This section deals with immovable property where as sections 451 to 455 deals with movable property. The jurisdiction of Criminal Court under this section is quasi, civil in nature and is exercised on the grounds of civil convenience and public policy. The order under above section may be passed either by the Trial Court or by any court of appeal, confirmation or revision. If a Criminal Court passes an order under this provision, the aggrieved party can approach Civil Court to set aside such order.
Procedure by police upon seizure of property (Section 457) –
This section applies when case property is reported to a Magistrate by any police officer. Whenever the seizure of property by any police officer is reported to a Magistrate under the provisions of this Court, and such property is not produced before a Criminal Court during an inquiry or Trial, the Magistrate may make such order regarding disposal, delivery of such property, to the person entitled to the possession thereof. Under this section during an inquiry or trial, the Magistrate may order disposal or delivery of such property to the person entitled to. Scope of Magistrate has power to pass orders as to disposal or delivery of property seized by police during investigation and brought to his notice before commencement of inquiry or trial.[iii] Magistrate has no jurisdiction under Section 457 of the court to pass an order for custody of vehicle not produced before him in an inquiry or trial. [iv]
Procedure when no claimant appears within six months (section 458)
If no person within six months establishes his claim, may sold by the state government. If also the person who has possession of property fails to prove its legal stand. Then the magistrate may order that such property shall at the disposal of state government and sold by it. An appeal shall lie against any such order to the Court to which appeals ordinarily lie from convictions by the Magistrate.
Power to sell perishable property (section 459)
The Magistrate has power to sell Perishable Property under this provision. All the property cannot be held or seized forever. The fact that property can also be perishable. If the person entitled to the possession of such property is unknown or accept and the property is subject to speedy and natural decay or if the Magistrate to whom its seizure is reported is of opinion that its sale would be for the benefit of owner, or that the value of such property is less than 500 Rupees, the Magistrate at any time direct it to be sold, and the provisions of sections 457 and 458 shall, as nearly as may be practicable, apply to the net proceeds of such sale.
Provisions of Disposal of Property in Other Countries-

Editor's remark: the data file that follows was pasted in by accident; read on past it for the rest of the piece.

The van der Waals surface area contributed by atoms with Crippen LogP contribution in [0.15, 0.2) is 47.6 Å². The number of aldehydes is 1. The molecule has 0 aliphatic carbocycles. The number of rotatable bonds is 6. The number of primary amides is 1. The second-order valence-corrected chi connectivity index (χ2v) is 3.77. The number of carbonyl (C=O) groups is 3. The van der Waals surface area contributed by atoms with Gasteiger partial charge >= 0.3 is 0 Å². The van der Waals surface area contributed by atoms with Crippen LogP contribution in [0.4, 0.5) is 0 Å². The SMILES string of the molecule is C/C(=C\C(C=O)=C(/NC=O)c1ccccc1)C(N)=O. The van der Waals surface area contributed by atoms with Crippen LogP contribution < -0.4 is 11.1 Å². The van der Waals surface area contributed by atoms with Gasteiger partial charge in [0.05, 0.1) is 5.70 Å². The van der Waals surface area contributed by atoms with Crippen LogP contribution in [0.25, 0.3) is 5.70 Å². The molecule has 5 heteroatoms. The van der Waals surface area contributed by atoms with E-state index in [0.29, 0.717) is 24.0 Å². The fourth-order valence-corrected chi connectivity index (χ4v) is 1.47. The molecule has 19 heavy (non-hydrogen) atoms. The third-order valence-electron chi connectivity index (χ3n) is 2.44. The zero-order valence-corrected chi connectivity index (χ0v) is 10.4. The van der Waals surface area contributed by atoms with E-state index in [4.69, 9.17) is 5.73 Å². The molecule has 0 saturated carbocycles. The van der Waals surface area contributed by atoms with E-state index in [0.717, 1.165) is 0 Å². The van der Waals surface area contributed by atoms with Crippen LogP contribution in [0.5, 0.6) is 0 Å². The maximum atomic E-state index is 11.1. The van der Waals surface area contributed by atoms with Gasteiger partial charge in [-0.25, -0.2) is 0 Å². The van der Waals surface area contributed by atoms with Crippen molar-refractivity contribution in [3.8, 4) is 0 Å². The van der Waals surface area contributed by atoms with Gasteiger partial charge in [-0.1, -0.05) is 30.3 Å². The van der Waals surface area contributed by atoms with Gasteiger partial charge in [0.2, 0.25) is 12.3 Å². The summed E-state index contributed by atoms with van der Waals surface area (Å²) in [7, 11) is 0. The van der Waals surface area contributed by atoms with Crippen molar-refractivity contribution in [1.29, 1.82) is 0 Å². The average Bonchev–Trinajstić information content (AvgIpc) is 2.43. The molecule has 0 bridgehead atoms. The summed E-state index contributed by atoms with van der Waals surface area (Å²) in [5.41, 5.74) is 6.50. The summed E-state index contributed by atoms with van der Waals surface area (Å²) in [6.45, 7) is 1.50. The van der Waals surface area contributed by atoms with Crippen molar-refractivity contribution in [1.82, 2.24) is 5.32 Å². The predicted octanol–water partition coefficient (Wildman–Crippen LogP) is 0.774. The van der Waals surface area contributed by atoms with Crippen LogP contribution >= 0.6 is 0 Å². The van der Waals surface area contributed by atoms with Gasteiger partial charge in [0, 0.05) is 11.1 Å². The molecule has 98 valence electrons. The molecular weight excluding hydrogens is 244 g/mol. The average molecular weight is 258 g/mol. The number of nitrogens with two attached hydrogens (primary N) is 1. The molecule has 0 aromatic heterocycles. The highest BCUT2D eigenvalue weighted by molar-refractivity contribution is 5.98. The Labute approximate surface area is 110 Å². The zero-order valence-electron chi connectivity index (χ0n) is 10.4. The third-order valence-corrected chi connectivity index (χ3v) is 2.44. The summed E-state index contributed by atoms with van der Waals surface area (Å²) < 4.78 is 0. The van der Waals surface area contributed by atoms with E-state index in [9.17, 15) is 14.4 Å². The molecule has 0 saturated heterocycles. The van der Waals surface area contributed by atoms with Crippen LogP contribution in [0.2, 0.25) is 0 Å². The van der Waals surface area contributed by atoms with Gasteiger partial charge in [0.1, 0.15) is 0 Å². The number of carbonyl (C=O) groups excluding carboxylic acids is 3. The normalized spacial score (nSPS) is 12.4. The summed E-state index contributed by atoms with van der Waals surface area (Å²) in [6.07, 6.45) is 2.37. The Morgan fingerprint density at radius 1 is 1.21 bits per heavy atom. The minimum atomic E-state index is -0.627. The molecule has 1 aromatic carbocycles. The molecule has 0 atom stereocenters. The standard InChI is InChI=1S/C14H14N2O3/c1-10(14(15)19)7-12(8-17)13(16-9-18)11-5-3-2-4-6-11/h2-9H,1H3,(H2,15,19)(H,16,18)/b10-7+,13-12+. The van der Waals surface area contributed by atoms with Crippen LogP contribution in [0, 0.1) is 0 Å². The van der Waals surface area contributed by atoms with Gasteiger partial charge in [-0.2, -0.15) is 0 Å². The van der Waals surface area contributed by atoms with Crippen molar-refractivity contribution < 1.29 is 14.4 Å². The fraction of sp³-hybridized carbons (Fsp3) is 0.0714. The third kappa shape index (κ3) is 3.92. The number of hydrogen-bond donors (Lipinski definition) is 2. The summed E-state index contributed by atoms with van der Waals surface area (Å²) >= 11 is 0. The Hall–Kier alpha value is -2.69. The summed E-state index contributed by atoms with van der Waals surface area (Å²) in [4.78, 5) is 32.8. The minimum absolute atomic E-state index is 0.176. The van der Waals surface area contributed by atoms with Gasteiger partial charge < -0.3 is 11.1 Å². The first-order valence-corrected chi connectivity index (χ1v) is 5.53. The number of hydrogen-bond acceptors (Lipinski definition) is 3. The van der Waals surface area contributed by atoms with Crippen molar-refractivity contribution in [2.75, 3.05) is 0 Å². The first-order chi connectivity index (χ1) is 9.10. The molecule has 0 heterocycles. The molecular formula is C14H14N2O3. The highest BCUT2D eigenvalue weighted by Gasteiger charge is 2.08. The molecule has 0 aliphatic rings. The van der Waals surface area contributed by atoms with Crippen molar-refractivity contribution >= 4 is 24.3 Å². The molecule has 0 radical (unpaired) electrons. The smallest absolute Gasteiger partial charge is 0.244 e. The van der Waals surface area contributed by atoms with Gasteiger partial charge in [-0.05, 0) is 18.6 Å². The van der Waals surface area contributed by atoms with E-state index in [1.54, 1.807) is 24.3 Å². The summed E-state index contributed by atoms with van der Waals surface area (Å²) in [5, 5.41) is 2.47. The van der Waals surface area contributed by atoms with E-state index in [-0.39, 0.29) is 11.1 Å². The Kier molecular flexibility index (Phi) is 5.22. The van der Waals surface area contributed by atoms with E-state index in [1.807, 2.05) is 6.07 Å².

The disposition of property forfeited to the United States is an executive branch decision and not a matter for the court. Consequently, orders of forfeiture should be drafted broadly to direct forfeiture of the property to the United States “for disposition in accordance with law.” In addition, orders of forfeiture should specifically address any third party claims against the forfeited property that are recognized by the United States. The Attorney General has been given the authority to dispose of forfeited property “by sale or any other commercially feasible means” without subsequent court approval. If before forfeiture, an interlocutory sale is necessary because the property is declining in value, and the interlocutory sale is contested, the procedures contained in 28 U.S.C. § 2001 should be followed requiring judicial confirmation of such interlocutory sales. When property is sold in this manner, it is called a “judicial sale.”
1. If the person entitled to property is unknown and the property is subject to speedy and natural decay. Magistrate can order to sell the property for benefit of the owner under Section 459 of the code.
2. If the section is to apply there must have been an enquiry or trial in the Court and the enquiry or trial should have concluded. If the offence is compounded before enquiry or trial has commenced, these provision does not apply.
Frequently Asked Questions–
1. What is Property for the purpose of Section 451?
Property includes, (a) Property of any kind, or any document which is produced before the Court, or which is in the Court’s custody; (b) Any property regarding which an offence appears to have been committed; (c) or the property which appears to have been used for the commission of any offence
2. What happens when a person who has possession of property fails to prove its legal stand?
In such cases the magistrate may order that such property shall be at the disposal of state government and sold by it. An appeal shall lie against any such order to the Court to which appeals ordinarily lie from convictions by the Magistrate
[i] Sunderbhai Ambalal Desai vs State Of Gujarat 2002 10 SCC 283
[ii] Naiz Ahmed Vs. State of U.P. 1994 SCC Criminal 1730
[iii] M.Muniswamy Vs. State of A.P. 1992 (3) ALT 50.
[iv] Voruganti Seshachala Venkateswarlu Vs. Government of A.P. 2003 (2) ALT 444